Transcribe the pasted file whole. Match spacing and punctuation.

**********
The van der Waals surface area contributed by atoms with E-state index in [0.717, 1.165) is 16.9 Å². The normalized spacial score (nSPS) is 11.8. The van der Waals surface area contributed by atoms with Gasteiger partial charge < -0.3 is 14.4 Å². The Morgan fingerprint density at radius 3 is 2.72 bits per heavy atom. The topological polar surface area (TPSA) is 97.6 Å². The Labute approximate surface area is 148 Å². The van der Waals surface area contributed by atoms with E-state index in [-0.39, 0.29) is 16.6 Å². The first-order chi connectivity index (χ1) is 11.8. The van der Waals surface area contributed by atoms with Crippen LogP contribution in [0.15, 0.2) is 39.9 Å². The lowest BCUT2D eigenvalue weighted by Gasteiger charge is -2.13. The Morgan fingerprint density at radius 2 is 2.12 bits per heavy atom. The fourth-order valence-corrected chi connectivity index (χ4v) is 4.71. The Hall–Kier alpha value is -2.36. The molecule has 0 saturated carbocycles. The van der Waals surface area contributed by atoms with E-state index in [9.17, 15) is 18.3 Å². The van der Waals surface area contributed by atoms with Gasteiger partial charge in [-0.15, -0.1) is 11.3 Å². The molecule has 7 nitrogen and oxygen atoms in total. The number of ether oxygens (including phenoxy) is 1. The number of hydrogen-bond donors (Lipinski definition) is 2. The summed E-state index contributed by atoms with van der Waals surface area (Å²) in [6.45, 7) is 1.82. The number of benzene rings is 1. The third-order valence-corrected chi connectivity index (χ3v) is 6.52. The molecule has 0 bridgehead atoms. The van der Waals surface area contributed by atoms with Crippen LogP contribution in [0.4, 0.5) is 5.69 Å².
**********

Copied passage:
The van der Waals surface area contributed by atoms with E-state index in [0.717, 1.165) is 16.9 Å². The normalized spacial score (nSPS) is 11.8. The van der Waals surface area contributed by atoms with Gasteiger partial charge < -0.3 is 14.4 Å². The Morgan fingerprint density at radius 3 is 2.72 bits per heavy atom. The topological polar surface area (TPSA) is 97.6 Å². The Labute approximate surface area is 148 Å². The van der Waals surface area contributed by atoms with E-state index in [-0.39, 0.29) is 16.6 Å². The first-order chi connectivity index (χ1) is 11.8. The van der Waals surface area contributed by atoms with Crippen LogP contribution in [0.15, 0.2) is 39.9 Å². The lowest BCUT2D eigenvalue weighted by Gasteiger charge is -2.13. The Morgan fingerprint density at radius 2 is 2.12 bits per heavy atom. The fourth-order valence-corrected chi connectivity index (χ4v) is 4.71. The Hall–Kier alpha value is -2.36. The molecule has 0 saturated carbocycles. The van der Waals surface area contributed by atoms with E-state index in [9.17, 15) is 18.3 Å². The van der Waals surface area contributed by atoms with Gasteiger partial charge in [-0.15, -0.1) is 11.3 Å². The molecule has 7 nitrogen and oxygen atoms in total. The number of ether oxygens (including phenoxy) is 1. The number of hydrogen-bond donors (Lipinski definition) is 2. The summed E-state index contributed by atoms with van der Waals surface area (Å²) in [6.45, 7) is 1.82. The number of benzene rings is 1. The third-order valence-corrected chi connectivity index (χ3v) is 6.52. The molecule has 0 bridgehead atoms. The van der Waals surface area contributed by atoms with Crippen LogP contribution in [0.4, 0.5) is 5.69 Å².